Summary:

Buying advertisements tied to words that users type into search bars on Google (NSDQ: GOOG) or Bing has become a multibillion-dollar industr…

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Buying advertisements tied to words that users type into search bars on Google (NSDQ: GOOG) or Bing has become a multibillion-dollar industry, and a big chunk of those ads are paid for by companies looking to peel off consumers searching for their competitors. But the purchasing of ad “keywords” that are also the trademarks of a competitor has always been dogged by legal questions and challenges. Google itself has been sued more than a dozen times over its practice of selling trademarked keywords to advertisers; and the number of lawsuits between competitors is likely even higher than that. For all the litigation in this space, though, federal appeals courts-the courts that, together with the Supreme Court, create binding precedent-haven’t said much about the practice. Today, a California federal appeals court finally spoke.

The court ruled that buying ads based on a competitor’s name isn’t a violation of trademark law. The two parties in this case, Network Automation and Advanced Systems Concepts, both sell scheduling and management software. Network Automation started buying Google and Bing ads tied to the word “ActiveBatch,” the trademarked name of software created by Advanced Systems. Advanced complained about the practice and the dispute ended up in court. Last year, a district court judge ruled in favor of Advanced Systems, saying that consumers were likely to be confused by the practice. But the appeals court has now overturned that judgment.

The lower court judge should have considered not just the text of the ads in question, but the entire page of search results and ads, the appeals court ruled. In particular, it should have taken into account the fact that Google and Bing partition their results pages, putting advertisements in a separately labeled section. That makes the whole page less likely to be confusing to consumers, the appeals court noted, saying that the district court ruling was based in part on a case with different facts, involving banner advertisements that were “confusingly labeled or not labeled at all.”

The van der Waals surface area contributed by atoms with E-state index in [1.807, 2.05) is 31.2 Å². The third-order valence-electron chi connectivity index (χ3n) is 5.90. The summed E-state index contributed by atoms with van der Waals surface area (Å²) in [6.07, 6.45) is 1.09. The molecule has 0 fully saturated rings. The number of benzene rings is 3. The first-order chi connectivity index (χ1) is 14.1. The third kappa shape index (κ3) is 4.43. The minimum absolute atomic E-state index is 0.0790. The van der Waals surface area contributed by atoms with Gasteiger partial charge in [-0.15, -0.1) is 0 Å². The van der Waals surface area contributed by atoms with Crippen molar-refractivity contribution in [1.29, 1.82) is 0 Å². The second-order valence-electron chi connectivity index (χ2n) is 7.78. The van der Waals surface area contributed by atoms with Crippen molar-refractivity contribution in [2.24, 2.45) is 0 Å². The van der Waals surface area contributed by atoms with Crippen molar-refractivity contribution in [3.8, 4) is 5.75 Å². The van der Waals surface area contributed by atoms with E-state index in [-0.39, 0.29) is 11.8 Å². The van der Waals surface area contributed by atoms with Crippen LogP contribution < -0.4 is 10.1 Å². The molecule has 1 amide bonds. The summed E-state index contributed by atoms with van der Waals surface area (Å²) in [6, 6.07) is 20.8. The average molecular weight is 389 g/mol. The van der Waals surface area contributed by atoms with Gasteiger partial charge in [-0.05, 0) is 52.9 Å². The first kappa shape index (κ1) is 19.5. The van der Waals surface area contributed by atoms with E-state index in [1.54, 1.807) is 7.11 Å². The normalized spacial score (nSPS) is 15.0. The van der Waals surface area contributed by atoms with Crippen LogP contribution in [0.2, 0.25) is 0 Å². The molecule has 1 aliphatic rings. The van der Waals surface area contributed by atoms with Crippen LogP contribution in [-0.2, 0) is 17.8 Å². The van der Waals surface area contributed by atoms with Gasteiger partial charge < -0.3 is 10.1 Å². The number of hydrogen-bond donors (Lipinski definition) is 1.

Despite the considerable amount of litigation surrounding the practice, using competitors’ trademarks both as keywords to trigger ads and in the ads themselves has become a standard practice over the past few years. Google pioneered the practice, and in recent years it’s been exported to Europe and adopted by competitor Bing. Proponents of the practice have said it’s similar to what companies do in the real world, by physically placing competing products close to well-known brand names. For example, pharmacies will often sell cheaper generic drugs by placing them next to the well-known brand-name drugs that are their chemical equivalent.

Now that the appeals court has found in favor of Network Automation, the case goes back to the lower court to be re-considered.

Another important decision regarding trademarked keywords is pending in a Virginia federal appeals court. In that case, Rosetta Stone has sued Google over the practice of running ads against its name. While today’s ruling is different because it’s a dispute between two advertisers, it bodes well for Google, in that the panel of judges found that modern search-results pages aren’t likely to be confusing, an argument Google has been making to judges for years now.

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